For seeds of some species of temperate climate, a period of exposure to low temperature in a moist substrate is sufficient to promote the necessary change in hormonal balance. This treatment is known as cold stratification, as the seeds are placed in layers in the moistened substrate. For example, seeds from temperate species such as peach, apple, pear, plum, persimmon, Acer spp. and Pinus spp. they must be stratified in a moist substrate, at 5°C (refrigerator or cold room), for periods of 30 to 90 days, depending on the genotype, so that dormancy is overcome. Each cultivar, depending on its origin and, mainly, its genetic characteristics, requires an optimal period of stratification. Seeds of other species, such as forage grasses, require sudden changes in temperature or thermal shock so that physiological dormancy is overcome; in this case, daytime temperatures above 30°C and nighttime below 20°C are the most suitable.
Dormancy can also be caused by inhibitory chemical compounds present in different structures of the seed which, when translocated to the embryo, inhibit its growth. Since most of these compounds are water soluble, it is easy to imagine how this form of dormancy is overcome in nature: rainwater or snow melt leaches such compounds. Thus, washing seeds in running water, for a certain period of time, is an efficient method to overcome the dormancy of seeds that have this mechanism, such as beetroot, rose, pequi, and some species of peppers.
In several species, such as yerba mate, araticum, peach, apple and plum, there is morphological dormancy, that is, the seeds are dispersed with the morphologically immature embryo. For the seed to germinate it is necessary a certain period of time, varying with the species, until the complete development of the embryo. This dormancy mechanism is also known as embryo immaturity or rudimentary embryo. Seed stratification is the most suitable method to promote embryo development. For yerba mate seeds, stratification in wet sand for 150 days is recommended. In species of the Rosaceae family, such as peaches, plums, apples, in addition to morphological dormancy, physiological dormancy is also present, that is, after the embryo is fully developed, it will still not germinate due to the physiological blockage caused by growth-inhibiting hormones; in this case, cold stratification (30 to 90 days) is also recommended, which will promote the maturing of the embryo and modify its hormonal balance.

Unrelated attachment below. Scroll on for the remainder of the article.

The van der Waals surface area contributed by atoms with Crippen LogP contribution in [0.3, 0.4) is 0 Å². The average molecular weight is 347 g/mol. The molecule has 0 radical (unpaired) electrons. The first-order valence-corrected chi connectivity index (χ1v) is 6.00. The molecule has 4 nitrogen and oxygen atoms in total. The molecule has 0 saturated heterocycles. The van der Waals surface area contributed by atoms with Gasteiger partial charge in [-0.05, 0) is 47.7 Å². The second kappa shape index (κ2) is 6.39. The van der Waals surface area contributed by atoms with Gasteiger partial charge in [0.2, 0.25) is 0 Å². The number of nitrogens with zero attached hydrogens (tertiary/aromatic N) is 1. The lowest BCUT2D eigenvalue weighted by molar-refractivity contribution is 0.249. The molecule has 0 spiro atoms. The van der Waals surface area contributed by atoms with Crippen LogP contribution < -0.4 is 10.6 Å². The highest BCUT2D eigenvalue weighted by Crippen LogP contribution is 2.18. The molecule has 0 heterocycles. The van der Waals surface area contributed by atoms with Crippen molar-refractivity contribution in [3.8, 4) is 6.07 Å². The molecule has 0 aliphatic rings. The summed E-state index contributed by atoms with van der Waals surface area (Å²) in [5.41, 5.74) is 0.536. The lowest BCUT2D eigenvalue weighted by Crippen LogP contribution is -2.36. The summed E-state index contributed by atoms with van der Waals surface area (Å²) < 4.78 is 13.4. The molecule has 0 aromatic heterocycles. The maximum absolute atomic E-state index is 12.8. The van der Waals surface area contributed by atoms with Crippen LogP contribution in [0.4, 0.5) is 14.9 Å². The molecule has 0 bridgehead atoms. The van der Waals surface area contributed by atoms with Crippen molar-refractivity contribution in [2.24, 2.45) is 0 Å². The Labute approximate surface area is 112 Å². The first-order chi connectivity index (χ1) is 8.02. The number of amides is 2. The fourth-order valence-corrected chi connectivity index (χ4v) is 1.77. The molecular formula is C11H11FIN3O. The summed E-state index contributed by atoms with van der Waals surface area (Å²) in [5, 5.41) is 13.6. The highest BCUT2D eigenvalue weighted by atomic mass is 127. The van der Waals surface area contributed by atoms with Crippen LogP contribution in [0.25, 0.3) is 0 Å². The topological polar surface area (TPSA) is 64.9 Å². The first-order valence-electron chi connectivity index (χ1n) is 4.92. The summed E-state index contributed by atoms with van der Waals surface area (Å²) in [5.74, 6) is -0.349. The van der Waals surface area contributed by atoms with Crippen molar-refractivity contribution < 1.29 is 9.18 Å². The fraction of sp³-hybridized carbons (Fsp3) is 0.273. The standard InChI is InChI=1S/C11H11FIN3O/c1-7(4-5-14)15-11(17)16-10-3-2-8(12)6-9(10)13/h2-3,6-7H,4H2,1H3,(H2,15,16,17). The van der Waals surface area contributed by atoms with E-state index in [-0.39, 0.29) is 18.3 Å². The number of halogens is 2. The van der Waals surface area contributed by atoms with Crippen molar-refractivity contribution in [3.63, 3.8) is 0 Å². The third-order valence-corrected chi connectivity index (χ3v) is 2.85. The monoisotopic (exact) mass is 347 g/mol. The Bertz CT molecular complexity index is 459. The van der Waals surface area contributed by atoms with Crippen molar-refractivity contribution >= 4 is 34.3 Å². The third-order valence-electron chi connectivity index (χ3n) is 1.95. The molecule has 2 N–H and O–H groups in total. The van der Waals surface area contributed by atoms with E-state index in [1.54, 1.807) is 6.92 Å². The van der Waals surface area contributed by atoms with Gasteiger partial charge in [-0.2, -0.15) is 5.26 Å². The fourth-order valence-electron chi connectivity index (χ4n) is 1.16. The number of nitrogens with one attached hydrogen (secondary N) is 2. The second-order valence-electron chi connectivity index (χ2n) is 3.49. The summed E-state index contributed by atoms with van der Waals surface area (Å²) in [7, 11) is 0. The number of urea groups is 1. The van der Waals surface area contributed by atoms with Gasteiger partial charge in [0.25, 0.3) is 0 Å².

In nature, each dormancy mechanism is overcome by different agents. For example, acids from soil organic matter and/or those from the digestive tract of seed dispersing animals contribute to making the seed envelope permeable to water; the heat caused by fire or by the opening of a clearing in the forest can also act in this direction. The cold, characteristic of a severe winter, can cause physiological changes in the seed, unblocking the embryo’s growth. Inhibitor compounds present in the seeds are washed away by rain or thaw water.
Seeds located in the soil at an inadequate depth, if they were not equipped with germination blocking mechanisms, when germinating, their reserves would be consumed before the seedling reached the soil surface. Only when they are in a situation where red radiation predominates (under direct sunlight or located 2-3 cm deep in the soil), will the positive photoblastic seeds germinate, as such radiation determines changes in the embryo’s metabolism, directing it towards development .
Dormancy has an important ecological significance, giving seeds resistance to ingestion by animals, heat, cold, fire and other agents and interfering in the dynamics of natural populations, as it is related to the adaptation of plants to the heterogeneity of different ecosystems, allowing the survival of plant species and ensuring that open areas are colonized quickly. The regeneration of plant communities from seeds depends, to a large extent, on the seed’s ability to “recognise” whether the environment in which it finds itself is favorable to the survival of its offspring. Thus, the process of ecological succession, which is how vegetation and forests regenerate, only occurs thanks to the capacity of seeds of different species and different successional stages “wait” for the right occasion to germinate.